Saturday Sermon: Looking at my bathroom mirror
Each morning when I get out of the shower, the bathroom mirror is covered with steam. Each morning, I leave it there while I dry off. Why bring my reflection with all its imperfections into sharper focus?
There are other times when I need a clear view. I may even lean over the sink and squint. I may even be reduced to putting on my glasses to get a better look. I have noticed that while I may not see better, I certainly look better without my glasses. The lines and creases of many years blurred away.
My morning experience with my bathroom mirror is not so different from the way many of us, myself included, view our lives. Our daily concerns fog up our view of ourselves.
We may even become comfortable with that obscured view, choosing instead to see ourselves as we imagine ourselves to be. But still, seen clearly or not, we are the one standing at the sink.
It is hardly a blessing to be deceived, even by ourselves, of who we are and what we are about. I am not talking about physical appearance, of course. I am talking about an honest assessment of who I am, strengths and weaknesses, so that I may understand myself and what I should work to enhance and what I should endeavor to correct or improve. The mirror in my bathroom is there for my benefit. Only I can put it to proper use.
Lent is the time in the Christian year in which we wipe the fog off the mirror of our lives, put on our glasses and take a long, honest look. The purpose is not to be critical but honest and constructive.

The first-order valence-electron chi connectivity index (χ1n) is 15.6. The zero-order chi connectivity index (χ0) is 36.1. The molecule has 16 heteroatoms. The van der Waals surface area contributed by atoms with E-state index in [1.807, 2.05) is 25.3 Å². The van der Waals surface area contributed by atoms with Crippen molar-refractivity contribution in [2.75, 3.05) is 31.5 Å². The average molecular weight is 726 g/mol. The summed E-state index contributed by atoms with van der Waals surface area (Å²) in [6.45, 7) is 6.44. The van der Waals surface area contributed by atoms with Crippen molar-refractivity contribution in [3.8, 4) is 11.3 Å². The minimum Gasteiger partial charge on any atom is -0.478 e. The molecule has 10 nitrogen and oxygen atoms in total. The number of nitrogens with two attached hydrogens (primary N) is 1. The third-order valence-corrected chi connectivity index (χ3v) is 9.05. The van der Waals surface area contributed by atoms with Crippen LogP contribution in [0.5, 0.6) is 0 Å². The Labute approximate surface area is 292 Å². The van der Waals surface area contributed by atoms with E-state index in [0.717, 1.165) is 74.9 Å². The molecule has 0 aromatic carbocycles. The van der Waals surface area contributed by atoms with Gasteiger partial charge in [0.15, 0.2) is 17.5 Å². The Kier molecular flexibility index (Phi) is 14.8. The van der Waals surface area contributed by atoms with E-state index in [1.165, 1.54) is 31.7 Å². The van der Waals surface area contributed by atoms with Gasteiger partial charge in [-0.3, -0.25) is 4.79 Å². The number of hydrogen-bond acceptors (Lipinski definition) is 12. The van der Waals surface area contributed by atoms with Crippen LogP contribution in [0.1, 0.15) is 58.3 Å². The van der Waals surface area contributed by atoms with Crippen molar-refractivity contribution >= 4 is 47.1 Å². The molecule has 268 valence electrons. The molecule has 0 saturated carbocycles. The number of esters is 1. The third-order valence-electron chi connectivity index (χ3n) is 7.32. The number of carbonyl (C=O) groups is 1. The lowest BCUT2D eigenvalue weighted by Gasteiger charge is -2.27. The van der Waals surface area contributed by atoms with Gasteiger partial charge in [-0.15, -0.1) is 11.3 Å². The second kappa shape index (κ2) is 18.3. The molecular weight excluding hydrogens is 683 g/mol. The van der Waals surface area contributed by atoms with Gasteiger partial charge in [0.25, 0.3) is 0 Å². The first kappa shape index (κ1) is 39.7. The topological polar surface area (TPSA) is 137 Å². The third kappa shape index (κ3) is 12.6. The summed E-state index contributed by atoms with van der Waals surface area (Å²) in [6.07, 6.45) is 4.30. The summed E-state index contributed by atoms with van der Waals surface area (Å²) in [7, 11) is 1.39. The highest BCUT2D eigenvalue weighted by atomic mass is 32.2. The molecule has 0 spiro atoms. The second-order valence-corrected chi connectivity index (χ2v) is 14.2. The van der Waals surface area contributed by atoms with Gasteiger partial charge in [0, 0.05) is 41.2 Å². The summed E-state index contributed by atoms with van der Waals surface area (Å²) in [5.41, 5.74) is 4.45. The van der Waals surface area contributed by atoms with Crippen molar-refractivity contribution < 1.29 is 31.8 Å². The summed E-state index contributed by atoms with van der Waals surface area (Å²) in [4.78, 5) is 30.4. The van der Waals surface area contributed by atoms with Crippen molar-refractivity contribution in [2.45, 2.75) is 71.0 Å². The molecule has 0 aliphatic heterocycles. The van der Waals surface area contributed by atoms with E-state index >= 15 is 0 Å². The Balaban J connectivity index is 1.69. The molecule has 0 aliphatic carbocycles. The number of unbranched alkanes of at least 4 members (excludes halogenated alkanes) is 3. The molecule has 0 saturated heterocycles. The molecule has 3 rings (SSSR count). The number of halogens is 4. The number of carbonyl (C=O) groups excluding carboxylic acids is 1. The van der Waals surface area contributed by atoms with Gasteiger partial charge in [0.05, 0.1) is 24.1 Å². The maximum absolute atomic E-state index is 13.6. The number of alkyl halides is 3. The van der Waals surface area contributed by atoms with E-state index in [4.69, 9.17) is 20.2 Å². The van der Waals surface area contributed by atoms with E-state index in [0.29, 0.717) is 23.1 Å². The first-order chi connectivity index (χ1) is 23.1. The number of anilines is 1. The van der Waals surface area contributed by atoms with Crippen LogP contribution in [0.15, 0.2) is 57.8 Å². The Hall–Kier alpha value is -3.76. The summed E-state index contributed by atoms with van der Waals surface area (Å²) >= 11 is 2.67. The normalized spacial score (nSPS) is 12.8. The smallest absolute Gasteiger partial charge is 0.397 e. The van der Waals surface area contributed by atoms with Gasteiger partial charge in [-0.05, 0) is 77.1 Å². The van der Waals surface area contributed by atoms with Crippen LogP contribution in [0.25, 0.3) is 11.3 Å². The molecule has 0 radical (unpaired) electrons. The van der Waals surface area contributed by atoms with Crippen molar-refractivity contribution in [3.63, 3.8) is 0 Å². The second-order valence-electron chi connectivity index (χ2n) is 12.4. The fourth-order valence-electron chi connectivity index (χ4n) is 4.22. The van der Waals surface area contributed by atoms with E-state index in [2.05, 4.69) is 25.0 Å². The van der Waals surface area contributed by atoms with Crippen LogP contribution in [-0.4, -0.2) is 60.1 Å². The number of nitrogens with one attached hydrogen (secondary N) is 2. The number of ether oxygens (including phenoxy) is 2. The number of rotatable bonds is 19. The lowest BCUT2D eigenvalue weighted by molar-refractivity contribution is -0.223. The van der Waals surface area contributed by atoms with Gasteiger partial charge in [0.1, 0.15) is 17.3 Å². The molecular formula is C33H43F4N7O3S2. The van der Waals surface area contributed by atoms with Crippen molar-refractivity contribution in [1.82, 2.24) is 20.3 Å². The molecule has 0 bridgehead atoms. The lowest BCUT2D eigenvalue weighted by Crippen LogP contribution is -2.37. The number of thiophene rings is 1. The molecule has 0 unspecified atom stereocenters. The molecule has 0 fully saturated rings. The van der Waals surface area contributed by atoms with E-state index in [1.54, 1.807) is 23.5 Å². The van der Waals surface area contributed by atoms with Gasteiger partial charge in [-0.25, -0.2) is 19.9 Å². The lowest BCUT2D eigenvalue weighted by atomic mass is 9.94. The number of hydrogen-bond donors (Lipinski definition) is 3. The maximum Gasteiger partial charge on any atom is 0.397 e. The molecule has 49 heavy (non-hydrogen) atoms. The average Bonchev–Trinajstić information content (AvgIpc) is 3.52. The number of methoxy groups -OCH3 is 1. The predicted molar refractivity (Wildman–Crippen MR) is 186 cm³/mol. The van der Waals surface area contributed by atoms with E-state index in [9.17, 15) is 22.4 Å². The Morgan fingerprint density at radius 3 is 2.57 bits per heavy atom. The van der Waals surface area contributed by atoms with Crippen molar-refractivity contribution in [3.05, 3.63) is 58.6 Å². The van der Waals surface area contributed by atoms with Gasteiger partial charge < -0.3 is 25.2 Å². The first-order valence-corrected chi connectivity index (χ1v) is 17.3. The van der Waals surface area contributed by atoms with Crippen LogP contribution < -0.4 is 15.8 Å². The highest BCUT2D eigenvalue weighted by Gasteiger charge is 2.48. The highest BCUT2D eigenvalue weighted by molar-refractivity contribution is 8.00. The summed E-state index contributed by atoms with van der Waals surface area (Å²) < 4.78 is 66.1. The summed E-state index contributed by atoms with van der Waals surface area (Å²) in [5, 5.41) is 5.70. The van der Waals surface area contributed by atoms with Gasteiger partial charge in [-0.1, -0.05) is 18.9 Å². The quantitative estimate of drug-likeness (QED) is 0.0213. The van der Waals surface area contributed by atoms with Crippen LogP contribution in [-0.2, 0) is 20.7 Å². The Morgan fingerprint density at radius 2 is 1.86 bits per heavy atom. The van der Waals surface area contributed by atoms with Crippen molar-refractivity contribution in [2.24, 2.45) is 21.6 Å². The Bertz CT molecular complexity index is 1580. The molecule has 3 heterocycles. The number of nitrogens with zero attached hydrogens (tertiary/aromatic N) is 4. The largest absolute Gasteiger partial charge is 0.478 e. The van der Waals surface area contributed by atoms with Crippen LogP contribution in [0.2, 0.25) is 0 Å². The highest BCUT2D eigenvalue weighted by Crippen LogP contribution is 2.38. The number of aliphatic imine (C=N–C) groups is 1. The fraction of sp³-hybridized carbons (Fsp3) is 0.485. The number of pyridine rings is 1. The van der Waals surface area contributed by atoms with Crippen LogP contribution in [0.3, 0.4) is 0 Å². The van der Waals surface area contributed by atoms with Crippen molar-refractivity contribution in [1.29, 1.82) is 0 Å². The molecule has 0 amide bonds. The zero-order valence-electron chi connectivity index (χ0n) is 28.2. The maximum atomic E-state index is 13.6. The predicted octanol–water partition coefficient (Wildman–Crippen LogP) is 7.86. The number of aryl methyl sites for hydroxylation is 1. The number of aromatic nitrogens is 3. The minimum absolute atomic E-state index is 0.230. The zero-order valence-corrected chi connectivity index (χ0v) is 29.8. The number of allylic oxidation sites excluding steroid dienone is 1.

During this time of reading, prayer, reflection, study and service, we can begin to take a better look at ourselves. We can dedicate ourselves to a threefold ministry of reconciliation. To be reconciled with God, with our neighbor and with ourselves (Matthew 22:34-40).
As we examine how we relate to God, to one another and even our understanding of ourselves, we find opportunities to grow. Have you ever had a pimple on the back of your neck? When you feel it with your finger, it feels the size of a baseball.
But if you hold up a mirror just right, you can see that it is very small, hardly a blemish at all. Honesty helps us see we are not nearly so bad as we imagine and that we are a great deal more capable of being loved and of loving than we ever dared hope.
At the end of our Lenten journey is Easter morning, the affirmation that God's love for us endures. Whoever you are, wherever you have been, whatever your faith - even no faith at all - may this time bring you the assurance that you are precious to God and you are loved. Thanks be to God.
The Rev. Daniel Fultz is the pastor of Grace Presbyterian Church.